Advice service will survive and may expand to cater for unmet demand

Good advice: DIAL experts are present at Penistone Town Hall every Thursday to offer benefits guidance
Good advice: DIAL experts are present at Penistone Town Hall every Thursday to offer benefits guidance

The future of a benefits and debt advice service in Penistone has been confirmed weeks ahead of the existing contract ending – and it could possibly expand to help reach a hidden level of demand.

A once a week session has been organised by the charity organisation DIAL at Penistone Town Hall and regularly attracts between four and six people requesting help.

Its success can be measured by the fact that it generates more than £19 in benefits previously going unclaimed for every £1 spent on running the service.

The service is financed by Penistone Area Council, a body made up of the six councillors who represent the Penistone district, and they have agreed to finance a new scheme from January onwards – encouraging DIAL to re-apply to operate it.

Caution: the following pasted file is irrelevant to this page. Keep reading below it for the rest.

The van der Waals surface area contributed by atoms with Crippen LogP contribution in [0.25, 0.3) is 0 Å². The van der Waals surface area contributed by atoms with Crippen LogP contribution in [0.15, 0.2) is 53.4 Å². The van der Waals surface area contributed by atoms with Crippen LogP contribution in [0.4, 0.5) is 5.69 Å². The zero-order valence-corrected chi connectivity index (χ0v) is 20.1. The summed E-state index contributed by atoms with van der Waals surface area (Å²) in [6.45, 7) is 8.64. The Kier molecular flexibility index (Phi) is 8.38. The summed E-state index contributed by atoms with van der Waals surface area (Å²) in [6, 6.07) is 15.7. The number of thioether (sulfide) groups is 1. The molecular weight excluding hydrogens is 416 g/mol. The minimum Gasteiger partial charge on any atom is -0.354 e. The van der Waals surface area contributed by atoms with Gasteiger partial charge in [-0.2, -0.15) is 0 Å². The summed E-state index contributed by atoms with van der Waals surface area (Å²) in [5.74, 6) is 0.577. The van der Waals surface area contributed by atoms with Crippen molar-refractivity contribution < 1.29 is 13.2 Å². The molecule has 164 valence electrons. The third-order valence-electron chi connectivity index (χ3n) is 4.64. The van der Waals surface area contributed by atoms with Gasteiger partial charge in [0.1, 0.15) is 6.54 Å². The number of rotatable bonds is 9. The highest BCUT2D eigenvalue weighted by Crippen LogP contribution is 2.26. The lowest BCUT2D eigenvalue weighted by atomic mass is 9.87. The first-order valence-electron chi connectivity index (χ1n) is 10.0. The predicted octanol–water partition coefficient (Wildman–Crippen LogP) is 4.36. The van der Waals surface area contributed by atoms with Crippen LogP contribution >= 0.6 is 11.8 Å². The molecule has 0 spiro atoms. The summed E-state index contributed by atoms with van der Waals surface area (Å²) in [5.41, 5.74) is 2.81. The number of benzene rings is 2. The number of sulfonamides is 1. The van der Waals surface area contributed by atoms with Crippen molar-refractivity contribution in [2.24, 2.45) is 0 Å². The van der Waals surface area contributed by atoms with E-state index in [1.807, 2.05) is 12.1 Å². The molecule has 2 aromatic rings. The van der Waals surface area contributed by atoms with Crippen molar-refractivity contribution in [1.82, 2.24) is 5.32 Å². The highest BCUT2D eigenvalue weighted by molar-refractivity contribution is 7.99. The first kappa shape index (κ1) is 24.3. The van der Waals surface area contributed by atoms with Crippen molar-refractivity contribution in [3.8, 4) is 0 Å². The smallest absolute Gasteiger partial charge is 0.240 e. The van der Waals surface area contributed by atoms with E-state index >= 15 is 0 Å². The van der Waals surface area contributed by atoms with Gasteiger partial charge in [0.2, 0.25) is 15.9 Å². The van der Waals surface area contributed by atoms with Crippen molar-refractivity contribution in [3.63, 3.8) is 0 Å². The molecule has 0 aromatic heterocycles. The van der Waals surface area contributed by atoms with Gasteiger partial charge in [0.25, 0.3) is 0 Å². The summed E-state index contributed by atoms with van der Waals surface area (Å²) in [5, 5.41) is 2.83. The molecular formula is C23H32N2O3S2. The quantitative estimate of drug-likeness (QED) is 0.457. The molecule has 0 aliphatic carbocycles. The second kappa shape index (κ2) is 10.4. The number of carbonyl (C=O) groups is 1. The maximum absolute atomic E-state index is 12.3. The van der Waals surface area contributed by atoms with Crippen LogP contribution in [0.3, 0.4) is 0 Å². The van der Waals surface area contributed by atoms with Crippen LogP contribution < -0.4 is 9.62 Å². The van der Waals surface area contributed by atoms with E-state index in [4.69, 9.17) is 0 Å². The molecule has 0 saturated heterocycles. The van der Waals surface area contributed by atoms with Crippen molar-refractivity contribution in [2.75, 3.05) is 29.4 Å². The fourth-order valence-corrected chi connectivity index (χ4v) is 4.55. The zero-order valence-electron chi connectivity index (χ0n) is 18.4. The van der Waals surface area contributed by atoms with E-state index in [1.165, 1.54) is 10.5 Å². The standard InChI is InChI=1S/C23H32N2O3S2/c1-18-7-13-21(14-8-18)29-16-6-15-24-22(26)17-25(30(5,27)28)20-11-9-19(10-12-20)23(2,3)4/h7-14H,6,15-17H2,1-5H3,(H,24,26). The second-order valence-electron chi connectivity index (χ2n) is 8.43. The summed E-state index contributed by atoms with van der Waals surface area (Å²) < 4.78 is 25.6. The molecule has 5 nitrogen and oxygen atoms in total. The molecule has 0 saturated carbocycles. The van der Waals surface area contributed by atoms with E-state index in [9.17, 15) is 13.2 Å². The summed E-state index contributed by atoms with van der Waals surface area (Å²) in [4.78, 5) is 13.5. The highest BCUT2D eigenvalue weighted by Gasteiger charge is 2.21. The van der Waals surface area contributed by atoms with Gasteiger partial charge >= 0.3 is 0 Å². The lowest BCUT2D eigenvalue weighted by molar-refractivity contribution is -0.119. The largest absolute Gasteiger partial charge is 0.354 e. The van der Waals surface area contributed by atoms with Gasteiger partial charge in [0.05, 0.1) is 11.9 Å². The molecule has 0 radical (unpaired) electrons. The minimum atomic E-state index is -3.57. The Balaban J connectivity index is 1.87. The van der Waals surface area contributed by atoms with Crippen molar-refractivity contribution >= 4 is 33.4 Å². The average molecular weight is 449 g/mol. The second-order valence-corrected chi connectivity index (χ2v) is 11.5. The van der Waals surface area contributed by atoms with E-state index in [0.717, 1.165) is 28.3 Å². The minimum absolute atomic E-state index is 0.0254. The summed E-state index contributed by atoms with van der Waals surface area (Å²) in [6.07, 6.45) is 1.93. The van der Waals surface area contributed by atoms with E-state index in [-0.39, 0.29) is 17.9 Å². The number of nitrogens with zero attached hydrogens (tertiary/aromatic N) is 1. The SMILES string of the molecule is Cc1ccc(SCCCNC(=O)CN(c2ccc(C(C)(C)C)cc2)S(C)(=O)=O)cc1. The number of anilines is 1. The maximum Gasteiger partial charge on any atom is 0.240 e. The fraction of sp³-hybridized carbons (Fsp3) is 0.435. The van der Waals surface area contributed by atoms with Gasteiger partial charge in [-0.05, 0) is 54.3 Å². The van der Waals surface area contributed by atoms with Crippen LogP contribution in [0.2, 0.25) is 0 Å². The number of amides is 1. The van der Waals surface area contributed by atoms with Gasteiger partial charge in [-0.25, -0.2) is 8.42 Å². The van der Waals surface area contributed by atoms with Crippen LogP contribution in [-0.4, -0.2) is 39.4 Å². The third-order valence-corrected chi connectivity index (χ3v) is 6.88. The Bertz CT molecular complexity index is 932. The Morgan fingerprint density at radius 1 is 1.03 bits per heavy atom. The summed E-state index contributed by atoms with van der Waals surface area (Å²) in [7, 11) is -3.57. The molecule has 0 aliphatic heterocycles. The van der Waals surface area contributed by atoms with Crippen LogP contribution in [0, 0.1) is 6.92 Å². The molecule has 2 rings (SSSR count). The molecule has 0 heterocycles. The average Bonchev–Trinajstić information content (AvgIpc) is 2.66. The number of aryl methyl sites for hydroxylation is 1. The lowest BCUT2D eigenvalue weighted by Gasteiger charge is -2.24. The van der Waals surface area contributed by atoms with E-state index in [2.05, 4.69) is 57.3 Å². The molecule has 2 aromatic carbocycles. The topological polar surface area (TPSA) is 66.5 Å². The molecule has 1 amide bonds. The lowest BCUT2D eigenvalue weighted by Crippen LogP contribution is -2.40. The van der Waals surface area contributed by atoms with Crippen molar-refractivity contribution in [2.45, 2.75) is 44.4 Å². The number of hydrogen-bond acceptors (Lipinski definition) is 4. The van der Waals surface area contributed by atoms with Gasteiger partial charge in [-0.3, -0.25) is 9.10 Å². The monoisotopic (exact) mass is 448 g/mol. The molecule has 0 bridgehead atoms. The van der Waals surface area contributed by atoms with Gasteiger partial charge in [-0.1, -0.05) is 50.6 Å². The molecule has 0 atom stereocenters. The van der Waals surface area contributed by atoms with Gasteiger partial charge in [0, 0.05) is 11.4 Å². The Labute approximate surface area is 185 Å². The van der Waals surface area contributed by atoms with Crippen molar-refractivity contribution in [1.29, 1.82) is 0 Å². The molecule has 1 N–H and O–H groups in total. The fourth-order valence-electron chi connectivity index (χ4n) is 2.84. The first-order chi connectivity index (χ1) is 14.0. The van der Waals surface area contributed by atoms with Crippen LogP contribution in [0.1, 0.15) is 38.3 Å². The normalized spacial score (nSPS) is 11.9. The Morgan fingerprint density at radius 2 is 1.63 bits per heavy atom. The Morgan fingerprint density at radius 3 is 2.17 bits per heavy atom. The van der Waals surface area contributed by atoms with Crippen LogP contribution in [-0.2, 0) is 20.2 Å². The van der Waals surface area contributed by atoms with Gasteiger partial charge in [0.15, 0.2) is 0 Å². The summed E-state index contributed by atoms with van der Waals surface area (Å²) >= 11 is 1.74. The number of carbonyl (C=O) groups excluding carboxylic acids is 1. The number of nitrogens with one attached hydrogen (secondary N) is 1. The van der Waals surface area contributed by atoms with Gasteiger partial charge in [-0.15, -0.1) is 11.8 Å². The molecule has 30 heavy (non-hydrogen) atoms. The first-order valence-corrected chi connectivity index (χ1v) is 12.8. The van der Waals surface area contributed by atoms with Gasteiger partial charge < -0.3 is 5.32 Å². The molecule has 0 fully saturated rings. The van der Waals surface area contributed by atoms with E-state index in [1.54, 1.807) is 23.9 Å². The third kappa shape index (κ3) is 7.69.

They also plan to invite potential bids for additional work, which could see additional sessions operated – possibly early evening so people who work but also need benefits advice would be able to attend.

Although Penistone is often regarded as Barnsley’s most affluent area, councillors believe there are significant debt problems, which often remain hidden.

PAC chairman Robert Barnard said: “Living costs in rural areas are higher than urban areas. The National Farmers’ Union has done research showing families spend £2,000 more for the same standard of living. Families are paying more for fuel.”

Coun Paul Hand-Davis said: “You can queue for a long time waiting for the worker. It may be there are double or three times that number (needing help).

“I think there is still an unmet need.”

Coun Hannah Kitching added that house prices were expensive in the area, with an “expectation” among some that they should match the standard of living enjoyed by others.

“It looks like people are managing, but it only takes people to lose some work and it comes crashing down,” she said.